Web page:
A Whale’s Tale of the Phoenix Islands: Piecing Together Sperm Whale Life History in PIPA

Following up on the theme posted in March 2012 this is a guest post from Erin Taylor, New England Aquarium Conservation Department projects assistant, on the Phoenix Islands Protected Area initiative. In a series of posts she will share research on 19th century sperm whaling in the Phoenix Islands. This careful examination of whalers' log books, maps and historic whale distributions may help researchers studying sperm whale populations in Kiribati today.

In the previous post in this series, we discussed how historic logbook records kept by whalers can provide a good picture of American whaling and sperm whale distribution in the Phoenix Islands during the 19th century. But these logbooks aren’t able to tell us everything about sperm whales in PIPA, and unfortunately, the whales don’t keep daily logbooks themselves—so it remains that ultimately little is known about sperm whale life history here and, in general, globally.

Though we only understand a little about these magnificent predators, we do know enough to understand that sperm whales are an important component of marine ecosystems. They are a creature of extremes: sperm whales are the largest of the toothed whales, and they have the largest brains and longest intestines of any animal on the planet. Their enormous heads house the most powerful sonar system of any animal, which they use to find food (namely deep sea squid) and navigate in the vast ocean. Further, sperm whales are one of the most ‘cosmopolitan’ species, as their range extends across most of the world’s oceans—including, of course, through the Phoenix Islands.

This map of global sperm whale habitat (red) clearly shows their cosmopolitan nature. Sperm whales
are found in all oceans from the equator to the poles, preferring ice-free waters with depths below
1000 m—an order that the Phoenix Islands fit to a T

(Map: Taylor BL, Baird R, Barlow J, Dawson SM, Ford J, Mead JG, Notarbartolo di Sciara G, Wade P, Pitman RL (2008) Physeter macrocephalus. IUCN 2009. IUCN Red List of Threatened Species. Version 2009.2. via)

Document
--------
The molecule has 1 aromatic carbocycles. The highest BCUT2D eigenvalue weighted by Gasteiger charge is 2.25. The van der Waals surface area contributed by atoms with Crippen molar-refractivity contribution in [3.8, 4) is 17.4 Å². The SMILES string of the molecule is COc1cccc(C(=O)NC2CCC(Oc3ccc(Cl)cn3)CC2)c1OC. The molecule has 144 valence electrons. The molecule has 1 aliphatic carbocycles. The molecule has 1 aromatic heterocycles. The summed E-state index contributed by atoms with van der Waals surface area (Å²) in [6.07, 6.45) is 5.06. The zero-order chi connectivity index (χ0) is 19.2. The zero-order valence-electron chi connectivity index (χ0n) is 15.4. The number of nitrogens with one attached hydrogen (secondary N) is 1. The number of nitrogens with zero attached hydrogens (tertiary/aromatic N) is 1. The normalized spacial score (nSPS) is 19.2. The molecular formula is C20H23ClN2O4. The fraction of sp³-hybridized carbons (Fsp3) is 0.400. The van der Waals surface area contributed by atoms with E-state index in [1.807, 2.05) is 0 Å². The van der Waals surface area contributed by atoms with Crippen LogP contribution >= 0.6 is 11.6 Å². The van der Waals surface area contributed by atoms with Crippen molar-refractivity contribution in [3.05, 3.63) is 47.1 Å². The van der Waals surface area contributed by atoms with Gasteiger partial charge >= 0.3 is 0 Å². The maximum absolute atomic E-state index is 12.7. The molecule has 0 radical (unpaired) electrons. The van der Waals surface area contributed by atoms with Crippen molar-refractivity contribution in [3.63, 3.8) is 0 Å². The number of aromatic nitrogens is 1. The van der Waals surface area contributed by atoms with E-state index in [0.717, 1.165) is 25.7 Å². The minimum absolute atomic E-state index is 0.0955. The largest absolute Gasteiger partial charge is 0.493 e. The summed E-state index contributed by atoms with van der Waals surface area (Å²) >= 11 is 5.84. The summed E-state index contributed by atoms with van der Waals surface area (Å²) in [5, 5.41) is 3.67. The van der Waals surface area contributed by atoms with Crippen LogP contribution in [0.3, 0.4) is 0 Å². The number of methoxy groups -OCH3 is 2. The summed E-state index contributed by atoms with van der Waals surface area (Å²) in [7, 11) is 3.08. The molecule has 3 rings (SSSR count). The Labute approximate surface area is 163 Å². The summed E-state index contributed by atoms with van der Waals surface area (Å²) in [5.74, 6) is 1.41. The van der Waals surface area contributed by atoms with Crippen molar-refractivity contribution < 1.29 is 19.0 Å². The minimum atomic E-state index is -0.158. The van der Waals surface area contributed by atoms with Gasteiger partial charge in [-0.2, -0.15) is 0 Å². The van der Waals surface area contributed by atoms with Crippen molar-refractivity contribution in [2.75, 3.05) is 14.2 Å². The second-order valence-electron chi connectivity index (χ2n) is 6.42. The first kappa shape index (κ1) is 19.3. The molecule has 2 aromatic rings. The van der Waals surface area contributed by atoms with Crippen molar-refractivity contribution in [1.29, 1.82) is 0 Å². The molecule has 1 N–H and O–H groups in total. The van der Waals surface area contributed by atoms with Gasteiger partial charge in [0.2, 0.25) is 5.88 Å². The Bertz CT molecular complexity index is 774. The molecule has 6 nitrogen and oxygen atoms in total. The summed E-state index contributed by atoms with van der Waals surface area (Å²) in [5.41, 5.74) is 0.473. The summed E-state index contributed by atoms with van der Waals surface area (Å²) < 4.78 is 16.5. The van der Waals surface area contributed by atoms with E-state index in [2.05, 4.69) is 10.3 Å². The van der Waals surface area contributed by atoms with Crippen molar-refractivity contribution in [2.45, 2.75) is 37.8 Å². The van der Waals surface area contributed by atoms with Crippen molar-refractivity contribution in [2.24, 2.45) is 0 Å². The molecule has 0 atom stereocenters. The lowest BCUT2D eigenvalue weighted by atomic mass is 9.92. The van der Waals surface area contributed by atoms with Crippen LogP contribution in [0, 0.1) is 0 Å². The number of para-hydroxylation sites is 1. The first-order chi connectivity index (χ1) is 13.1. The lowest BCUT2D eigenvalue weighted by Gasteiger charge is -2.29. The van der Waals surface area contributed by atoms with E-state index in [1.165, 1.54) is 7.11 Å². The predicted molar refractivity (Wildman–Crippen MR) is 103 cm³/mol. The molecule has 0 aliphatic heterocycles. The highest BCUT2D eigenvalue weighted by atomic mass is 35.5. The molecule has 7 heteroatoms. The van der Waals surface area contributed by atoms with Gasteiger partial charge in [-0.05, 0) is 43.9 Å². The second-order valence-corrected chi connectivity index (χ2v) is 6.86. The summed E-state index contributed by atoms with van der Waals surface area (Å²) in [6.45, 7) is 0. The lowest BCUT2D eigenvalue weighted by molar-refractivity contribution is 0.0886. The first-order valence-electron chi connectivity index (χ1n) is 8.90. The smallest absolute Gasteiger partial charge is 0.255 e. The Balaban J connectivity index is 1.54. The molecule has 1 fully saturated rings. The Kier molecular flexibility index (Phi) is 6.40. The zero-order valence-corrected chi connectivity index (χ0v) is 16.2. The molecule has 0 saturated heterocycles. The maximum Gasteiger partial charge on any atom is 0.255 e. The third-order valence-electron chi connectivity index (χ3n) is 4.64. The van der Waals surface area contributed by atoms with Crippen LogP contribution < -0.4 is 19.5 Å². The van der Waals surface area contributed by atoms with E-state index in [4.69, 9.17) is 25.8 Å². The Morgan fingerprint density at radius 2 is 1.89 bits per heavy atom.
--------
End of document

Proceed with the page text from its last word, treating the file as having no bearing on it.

Sperm whales also make some of the longest and deepest dives of any mammal, with the ability to hold their breath for up to 90 minutes and reach depths of over 3000 m. This behavior is part of what we suspect makes PIPA such lucrative habitat for sperm whales. The majority of PIPA’s area is comprised of ocean floor averaging over 4000 m in depth —perfect for a sperm whale pining for some deep sea squid.

Another aspect of sperm whales emerging in research is the importance of social life to sperm whales’ biological success and population vitality. In the tropical Pacific Ocean, groups of females and young sperm whales form clans with unique cultures (adult males migrate to the poles alone or in small bachelor schools for most of the year). Each clan has distinctive foraging behavior, movements and vocal patterns. (These series of loud clicks are called ‘codas’—listen here.) Because of these unique family structures and cultures, every individual sperm whale is an important member of its family and plays a special role, much like our own human families.

Sperm whale | Photo: cianc via

It is suggested that this highly social nature made sperm whales particularly vulnerable to heavy whaling efforts in the 19th century and in modern times. Capturing a sperm whale is not like picking a random jellybean out of a jar of thousands that ultimately leaves the jar’s composition relatively unaltered. Rather, by removing a sperm whale from its ecosystem, the whalers were removing a unique, irreplaceable member of a family with a specific role, an act that may have resulted in the unraveling of the social fabric on which that clan so greatly relied. These complicated dynamics cause sperm whale clans to be affected by threats like past whaling efforts—and current climate change—in different ways, making these impacts that much harder to study and understand.

As a first step towards understanding more about these impacts and sperm whales in PIPA, we used logbook records digitized by Smith et al. to create GIS maps. The map below represents over 2,000 entries from the logbooks of 122 American whaling voyages that sailed between 1825 and 1874, concurrent with the height of Yankee sperm whaling in the Pacific. Each entry represents a day of whaling activity (or one whale ‘encounter’). These records show where and when whales were sighted or harpooned (noted as being ‘struck’ or ‘caught’), as well as instances when there were no whales to be found. 

Studying these patterns is critical for developing a greater understanding of the life history of sperm whales in PIPA and our maps reveal some interesting patterns. One clear pattern is that the whaling activity seemed to be heavily focused in the northern regions of PIPA and just beyond its northern border, close to the equator. 

In the next post, we’ll show you some of the surprising patterns that emerge when we break down the whaling data by months and by years. 

Learn more about how Aquarium researchers are connecting this historical research to the Phoenix Islands Protected Area here